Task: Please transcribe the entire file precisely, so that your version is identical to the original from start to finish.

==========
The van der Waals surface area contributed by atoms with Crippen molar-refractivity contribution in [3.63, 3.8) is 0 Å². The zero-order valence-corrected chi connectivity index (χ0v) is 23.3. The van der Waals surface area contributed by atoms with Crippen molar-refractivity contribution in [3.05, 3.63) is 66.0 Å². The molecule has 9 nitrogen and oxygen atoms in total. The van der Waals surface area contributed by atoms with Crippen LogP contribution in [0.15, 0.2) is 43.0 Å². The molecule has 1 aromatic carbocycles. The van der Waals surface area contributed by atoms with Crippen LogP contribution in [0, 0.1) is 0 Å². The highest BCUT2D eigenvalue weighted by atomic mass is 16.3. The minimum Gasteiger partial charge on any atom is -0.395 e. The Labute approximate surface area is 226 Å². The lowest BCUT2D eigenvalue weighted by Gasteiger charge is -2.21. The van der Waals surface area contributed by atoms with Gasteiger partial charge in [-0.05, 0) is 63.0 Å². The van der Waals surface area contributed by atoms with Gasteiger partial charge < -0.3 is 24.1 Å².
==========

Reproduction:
The van der Waals surface area contributed by atoms with Crippen molar-refractivity contribution in [3.63, 3.8) is 0 Å². The zero-order valence-corrected chi connectivity index (χ0v) is 23.3. The van der Waals surface area contributed by atoms with Crippen molar-refractivity contribution in [3.05, 3.63) is 66.0 Å². The molecule has 9 nitrogen and oxygen atoms in total. The van der Waals surface area contributed by atoms with Crippen LogP contribution in [0.15, 0.2) is 43.0 Å². The molecule has 1 aromatic carbocycles. The van der Waals surface area contributed by atoms with Crippen LogP contribution in [0, 0.1) is 0 Å². The highest BCUT2D eigenvalue weighted by atomic mass is 16.3. The minimum Gasteiger partial charge on any atom is -0.395 e. The Labute approximate surface area is 226 Å². The lowest BCUT2D eigenvalue weighted by Gasteiger charge is -2.21. The van der Waals surface area contributed by atoms with Gasteiger partial charge in [-0.05, 0) is 63.0 Å². The van der Waals surface area contributed by atoms with Gasteiger partial charge < -0.3 is 24.1 Å².